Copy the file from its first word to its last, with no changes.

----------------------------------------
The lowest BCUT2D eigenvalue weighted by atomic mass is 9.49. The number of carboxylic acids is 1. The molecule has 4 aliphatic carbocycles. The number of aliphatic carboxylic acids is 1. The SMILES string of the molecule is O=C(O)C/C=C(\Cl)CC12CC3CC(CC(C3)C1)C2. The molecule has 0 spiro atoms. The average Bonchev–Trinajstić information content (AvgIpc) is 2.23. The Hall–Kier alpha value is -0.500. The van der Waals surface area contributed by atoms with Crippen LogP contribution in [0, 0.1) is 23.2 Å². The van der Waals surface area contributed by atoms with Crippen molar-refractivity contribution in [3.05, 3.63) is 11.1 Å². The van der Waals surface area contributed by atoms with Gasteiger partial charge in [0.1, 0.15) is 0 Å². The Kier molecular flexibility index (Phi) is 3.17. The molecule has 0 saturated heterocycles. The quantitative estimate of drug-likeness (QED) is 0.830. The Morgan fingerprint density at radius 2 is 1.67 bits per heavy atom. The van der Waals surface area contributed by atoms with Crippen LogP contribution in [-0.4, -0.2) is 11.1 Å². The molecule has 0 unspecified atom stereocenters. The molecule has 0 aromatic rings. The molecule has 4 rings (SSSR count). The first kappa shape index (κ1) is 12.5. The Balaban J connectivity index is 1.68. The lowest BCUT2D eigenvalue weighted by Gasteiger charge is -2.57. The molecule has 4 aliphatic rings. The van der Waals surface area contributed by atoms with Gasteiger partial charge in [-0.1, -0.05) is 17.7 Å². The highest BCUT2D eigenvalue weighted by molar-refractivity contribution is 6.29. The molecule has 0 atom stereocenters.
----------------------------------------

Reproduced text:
The lowest BCUT2D eigenvalue weighted by atomic mass is 9.49. The number of carboxylic acids is 1. The molecule has 4 aliphatic carbocycles. The number of aliphatic carboxylic acids is 1. The SMILES string of the molecule is O=C(O)C/C=C(\Cl)CC12CC3CC(CC(C3)C1)C2. The molecule has 0 spiro atoms. The average Bonchev–Trinajstić information content (AvgIpc) is 2.23. The Hall–Kier alpha value is -0.500. The van der Waals surface area contributed by atoms with Crippen LogP contribution in [0, 0.1) is 23.2 Å². The van der Waals surface area contributed by atoms with Crippen molar-refractivity contribution in [3.05, 3.63) is 11.1 Å². The van der Waals surface area contributed by atoms with Gasteiger partial charge in [0.1, 0.15) is 0 Å². The Kier molecular flexibility index (Phi) is 3.17. The molecule has 0 saturated heterocycles. The quantitative estimate of drug-likeness (QED) is 0.830. The Morgan fingerprint density at radius 2 is 1.67 bits per heavy atom. The van der Waals surface area contributed by atoms with Crippen LogP contribution in [-0.4, -0.2) is 11.1 Å². The molecule has 0 unspecified atom stereocenters. The molecule has 0 aromatic rings. The molecule has 4 rings (SSSR count). The first kappa shape index (κ1) is 12.5. The Balaban J connectivity index is 1.68. The lowest BCUT2D eigenvalue weighted by Gasteiger charge is -2.57. The molecule has 4 aliphatic rings. The van der Waals surface area contributed by atoms with Gasteiger partial charge in [-0.1, -0.05) is 17.7 Å². The highest BCUT2D eigenvalue weighted by molar-refractivity contribution is 6.29. The molecule has 0 atom stereocenters.